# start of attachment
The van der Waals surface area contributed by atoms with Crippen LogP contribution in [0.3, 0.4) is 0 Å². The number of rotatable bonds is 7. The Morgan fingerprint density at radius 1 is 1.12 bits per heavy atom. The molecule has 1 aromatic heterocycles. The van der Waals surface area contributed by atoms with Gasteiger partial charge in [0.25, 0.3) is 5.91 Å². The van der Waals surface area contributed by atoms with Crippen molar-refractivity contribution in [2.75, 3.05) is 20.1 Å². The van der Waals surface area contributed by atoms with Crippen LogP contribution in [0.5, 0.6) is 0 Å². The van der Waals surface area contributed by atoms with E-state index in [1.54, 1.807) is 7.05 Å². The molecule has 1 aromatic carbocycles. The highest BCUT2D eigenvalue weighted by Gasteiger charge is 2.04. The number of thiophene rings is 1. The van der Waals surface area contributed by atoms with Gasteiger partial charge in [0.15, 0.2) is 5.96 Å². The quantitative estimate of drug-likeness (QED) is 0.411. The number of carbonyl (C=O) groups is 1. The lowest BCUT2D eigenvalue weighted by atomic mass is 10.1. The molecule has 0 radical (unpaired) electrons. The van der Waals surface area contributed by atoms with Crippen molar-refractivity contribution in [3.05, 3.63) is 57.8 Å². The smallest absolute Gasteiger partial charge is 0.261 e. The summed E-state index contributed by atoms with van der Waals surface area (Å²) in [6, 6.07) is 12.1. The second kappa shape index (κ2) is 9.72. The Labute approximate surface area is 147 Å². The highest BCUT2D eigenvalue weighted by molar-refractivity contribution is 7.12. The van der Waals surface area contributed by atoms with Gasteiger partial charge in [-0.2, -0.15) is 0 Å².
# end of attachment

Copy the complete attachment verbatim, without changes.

The van der Waals surface area contributed by atoms with Crippen LogP contribution in [0.3, 0.4) is 0 Å². The number of rotatable bonds is 7. The Morgan fingerprint density at radius 1 is 1.12 bits per heavy atom. The molecule has 1 aromatic heterocycles. The van der Waals surface area contributed by atoms with Gasteiger partial charge in [0.25, 0.3) is 5.91 Å². The van der Waals surface area contributed by atoms with Crippen molar-refractivity contribution in [2.75, 3.05) is 20.1 Å². The van der Waals surface area contributed by atoms with Crippen LogP contribution in [0.5, 0.6) is 0 Å². The van der Waals surface area contributed by atoms with E-state index in [1.54, 1.807) is 7.05 Å². The molecule has 1 aromatic carbocycles. The highest BCUT2D eigenvalue weighted by Gasteiger charge is 2.04. The number of thiophene rings is 1. The van der Waals surface area contributed by atoms with Gasteiger partial charge in [0.15, 0.2) is 5.96 Å². The quantitative estimate of drug-likeness (QED) is 0.411. The number of carbonyl (C=O) groups is 1. The lowest BCUT2D eigenvalue weighted by atomic mass is 10.1. The molecule has 0 radical (unpaired) electrons. The van der Waals surface area contributed by atoms with Crippen molar-refractivity contribution in [3.05, 3.63) is 57.8 Å². The smallest absolute Gasteiger partial charge is 0.261 e. The summed E-state index contributed by atoms with van der Waals surface area (Å²) in [6, 6.07) is 12.1. The second kappa shape index (κ2) is 9.72. The Labute approximate surface area is 147 Å². The highest BCUT2D eigenvalue weighted by molar-refractivity contribution is 7.12. The van der Waals surface area contributed by atoms with Gasteiger partial charge in [-0.2, -0.15) is 0 Å².